I thought it was just some weary battle-cry of anarchists too old to get a grip on themselves, the lament that all governments exist only to squeeze their electorate dry. I was optimistic enough to fall well short of libertarianism, believing that a little government in all our lives kept us honest, calm and comforted; a bulwark against the occasional excess of private enterprise.

It has taken 34 adult years but that innocence has gone now. If spitting in the face of financial prudence over student loans gave me food for thought, the proposed two-tier road toll system has scraped the last traces of naivety from my rose-tinted spectacles.

“The proposal is one of several options currently being considered by ministers as part of a Government review of transport funding, which follows concerns that increased fuel efficiency could lead to a decline in revenue for the treasury.”

That’s right; the same grandstanding politicians who urged us to lose the gas-guzzlers and go green, would now punish us for doing precisely that. They don’t want to support the good guy, they just want to bleed him dry, whether good, bad or indifferent. And like a Mountie‘s bastard twin, they always get their man.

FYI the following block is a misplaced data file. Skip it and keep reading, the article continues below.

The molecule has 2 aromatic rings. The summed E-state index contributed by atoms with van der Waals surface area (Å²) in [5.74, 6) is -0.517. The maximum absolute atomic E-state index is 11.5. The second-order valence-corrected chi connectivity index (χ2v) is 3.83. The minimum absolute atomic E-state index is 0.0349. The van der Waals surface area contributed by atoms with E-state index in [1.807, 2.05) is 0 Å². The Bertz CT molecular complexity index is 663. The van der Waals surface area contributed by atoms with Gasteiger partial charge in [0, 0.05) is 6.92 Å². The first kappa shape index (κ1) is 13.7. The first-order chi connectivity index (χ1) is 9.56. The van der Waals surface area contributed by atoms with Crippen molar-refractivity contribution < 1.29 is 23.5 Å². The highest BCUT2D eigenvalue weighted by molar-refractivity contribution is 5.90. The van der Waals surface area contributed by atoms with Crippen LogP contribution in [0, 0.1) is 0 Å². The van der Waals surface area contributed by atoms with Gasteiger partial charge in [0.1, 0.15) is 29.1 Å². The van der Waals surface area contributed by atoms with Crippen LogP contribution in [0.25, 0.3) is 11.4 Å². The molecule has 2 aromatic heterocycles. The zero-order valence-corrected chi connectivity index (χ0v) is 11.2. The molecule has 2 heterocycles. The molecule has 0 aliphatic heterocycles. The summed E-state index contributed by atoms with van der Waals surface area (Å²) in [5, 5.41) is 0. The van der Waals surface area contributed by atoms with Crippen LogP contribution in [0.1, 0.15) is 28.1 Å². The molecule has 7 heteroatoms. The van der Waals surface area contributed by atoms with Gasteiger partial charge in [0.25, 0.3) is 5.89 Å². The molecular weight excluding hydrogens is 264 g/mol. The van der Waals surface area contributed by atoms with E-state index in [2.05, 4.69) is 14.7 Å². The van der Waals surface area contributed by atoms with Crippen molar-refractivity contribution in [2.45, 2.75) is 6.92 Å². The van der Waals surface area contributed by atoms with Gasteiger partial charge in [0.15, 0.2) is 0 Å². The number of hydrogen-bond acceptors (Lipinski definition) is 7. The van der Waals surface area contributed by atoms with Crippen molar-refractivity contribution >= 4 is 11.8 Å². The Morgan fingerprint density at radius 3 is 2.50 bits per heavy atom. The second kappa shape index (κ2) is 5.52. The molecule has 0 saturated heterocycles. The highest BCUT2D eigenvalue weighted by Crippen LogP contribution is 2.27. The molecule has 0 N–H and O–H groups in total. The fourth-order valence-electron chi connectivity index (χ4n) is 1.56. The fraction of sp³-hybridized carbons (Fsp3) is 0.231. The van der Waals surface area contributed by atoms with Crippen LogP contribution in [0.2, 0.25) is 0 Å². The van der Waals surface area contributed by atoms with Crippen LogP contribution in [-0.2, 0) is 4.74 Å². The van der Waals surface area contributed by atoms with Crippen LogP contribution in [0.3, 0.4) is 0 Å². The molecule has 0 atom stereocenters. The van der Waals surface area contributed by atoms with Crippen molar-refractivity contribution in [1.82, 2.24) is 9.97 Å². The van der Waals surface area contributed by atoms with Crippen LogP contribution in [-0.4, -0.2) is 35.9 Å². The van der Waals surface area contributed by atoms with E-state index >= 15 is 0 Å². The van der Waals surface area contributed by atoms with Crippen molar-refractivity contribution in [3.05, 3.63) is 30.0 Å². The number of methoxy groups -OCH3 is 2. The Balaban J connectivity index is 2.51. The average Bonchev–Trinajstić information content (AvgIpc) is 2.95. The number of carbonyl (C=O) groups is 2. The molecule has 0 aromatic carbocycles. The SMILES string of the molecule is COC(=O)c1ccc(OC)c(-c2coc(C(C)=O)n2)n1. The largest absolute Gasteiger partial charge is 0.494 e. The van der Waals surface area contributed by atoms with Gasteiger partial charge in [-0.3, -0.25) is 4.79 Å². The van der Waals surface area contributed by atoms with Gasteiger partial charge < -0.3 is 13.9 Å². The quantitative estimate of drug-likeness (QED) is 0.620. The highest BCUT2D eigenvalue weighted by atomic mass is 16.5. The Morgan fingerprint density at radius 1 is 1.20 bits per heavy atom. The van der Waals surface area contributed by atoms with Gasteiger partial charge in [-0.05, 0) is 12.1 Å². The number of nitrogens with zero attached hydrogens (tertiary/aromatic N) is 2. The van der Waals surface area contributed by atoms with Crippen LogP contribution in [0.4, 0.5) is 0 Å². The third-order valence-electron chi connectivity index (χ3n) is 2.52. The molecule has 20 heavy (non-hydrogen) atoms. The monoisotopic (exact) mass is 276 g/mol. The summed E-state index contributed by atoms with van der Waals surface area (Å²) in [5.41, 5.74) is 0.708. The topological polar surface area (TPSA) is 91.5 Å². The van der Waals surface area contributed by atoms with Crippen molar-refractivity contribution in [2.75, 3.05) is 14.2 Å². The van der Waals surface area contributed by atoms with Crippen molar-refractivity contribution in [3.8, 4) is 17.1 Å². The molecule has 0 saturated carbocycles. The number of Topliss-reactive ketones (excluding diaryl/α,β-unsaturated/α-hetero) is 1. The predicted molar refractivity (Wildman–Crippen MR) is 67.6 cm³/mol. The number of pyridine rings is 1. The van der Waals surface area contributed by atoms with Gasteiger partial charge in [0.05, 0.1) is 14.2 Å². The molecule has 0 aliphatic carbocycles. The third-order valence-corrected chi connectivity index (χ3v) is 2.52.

Did I mention ‘bulwark’ earlier? I was actually talking bulwarks.

June 25, 2012

Veneer of the smart-aleck dented by Carr crash

Filed under: Finance,politics,TV — - @ 6:47 am
Tags: , ,
English: Photo of Jimmy Carr

English: Photo of Jimmy Carr (Photo credit: Wikipedia)

Blimey, Jimmy Carr; was that the best you could do?

The man who does more gigs in a year than the Queen does official engagements, the man supposedly hardened by the no-prisoners-taken world of stand-up comedy?

Even with no guarantee of ultimate victory in the controversy over your tax affairs, surely you could have come out swinging with at least the semblance of a counter-attack?